Staff have offered solutions to plug the gap in the pension fund but have been ignored more or less.  There have even been concerns that staff have been stopped from asking questions of the management.  One report by The Media Blog suggests that “a special, one-off edition of its Money Box show for BBC staff was planned, dedicated to explaining the deficit and its implications. However, the show reportedly collapsed when the powers-that-be demanded to approve the content before it aired.”

At this point the NUJ are now in talks with the BBC management again and it is hoped Mark Thompson can be be swayed from his third and final change made a couple of months ago. As the New Stateman suggests ” Union sources said that Thompson has promised to reopen pension talks if the current scheme’s deficit is less than £1.5bn when it is valued again. They also said that the BBC chief had agreed to allow independent advisers to have a say on future valuations of the pension payments.”

Whether this is true will only be known once the talks have concluded and what the union then says after.

But as I said the solution at this time is not to make knee jerk reactions and make sure all the information is known to the staff and the trustees, without circumnavigating them, before any long term decisions are made on the pensions.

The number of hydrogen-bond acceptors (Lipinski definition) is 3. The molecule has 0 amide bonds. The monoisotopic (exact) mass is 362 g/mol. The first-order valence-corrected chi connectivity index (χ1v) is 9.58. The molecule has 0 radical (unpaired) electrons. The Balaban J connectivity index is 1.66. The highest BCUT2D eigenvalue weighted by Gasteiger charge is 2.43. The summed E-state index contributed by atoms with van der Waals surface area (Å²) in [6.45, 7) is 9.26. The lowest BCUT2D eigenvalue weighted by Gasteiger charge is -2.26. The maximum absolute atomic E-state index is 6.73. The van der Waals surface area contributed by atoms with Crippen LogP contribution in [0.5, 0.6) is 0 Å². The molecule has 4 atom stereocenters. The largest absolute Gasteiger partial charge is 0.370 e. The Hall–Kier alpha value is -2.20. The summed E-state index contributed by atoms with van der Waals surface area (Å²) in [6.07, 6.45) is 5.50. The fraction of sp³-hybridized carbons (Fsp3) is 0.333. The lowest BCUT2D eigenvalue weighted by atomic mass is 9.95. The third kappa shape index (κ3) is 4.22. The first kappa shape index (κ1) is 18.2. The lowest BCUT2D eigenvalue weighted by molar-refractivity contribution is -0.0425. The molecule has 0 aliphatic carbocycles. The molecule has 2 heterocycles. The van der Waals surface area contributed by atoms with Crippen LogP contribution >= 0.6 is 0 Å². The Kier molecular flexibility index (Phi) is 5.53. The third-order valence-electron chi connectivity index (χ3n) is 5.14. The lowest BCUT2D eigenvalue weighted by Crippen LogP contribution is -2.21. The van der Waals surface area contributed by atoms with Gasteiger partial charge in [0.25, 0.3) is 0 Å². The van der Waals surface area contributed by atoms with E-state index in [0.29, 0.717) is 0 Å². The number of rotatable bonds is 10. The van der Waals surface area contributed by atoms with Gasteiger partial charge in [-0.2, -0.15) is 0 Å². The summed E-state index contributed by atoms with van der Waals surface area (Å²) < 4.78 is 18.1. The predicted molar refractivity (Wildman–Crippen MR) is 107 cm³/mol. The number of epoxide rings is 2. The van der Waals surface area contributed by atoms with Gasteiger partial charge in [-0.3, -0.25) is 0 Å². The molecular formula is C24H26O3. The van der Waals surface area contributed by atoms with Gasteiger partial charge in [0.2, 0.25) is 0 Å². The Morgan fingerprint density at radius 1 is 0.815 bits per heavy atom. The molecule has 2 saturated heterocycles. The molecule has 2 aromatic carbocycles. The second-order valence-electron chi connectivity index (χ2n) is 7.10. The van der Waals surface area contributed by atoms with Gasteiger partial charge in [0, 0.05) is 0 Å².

Why I support the strikes.

As I said I would conclude this piece with, I would tell you why I support this strike and the actions the NUJ has taken.  Despite what you may hear from certain sections of the media and from people commenting on message boards, not all BBC staff are simply lazy graduates looking for some kind of underserved golden handshake, already paid extraodinary sums of money.  As I pointed out in the first part of this piece, if you only believe that everyone is paid the same amount as stars such as Jonathon Ross or Huw Edwards, Nick Robinson et al, then it is understandable in some ways, but for the majority of staff they are not.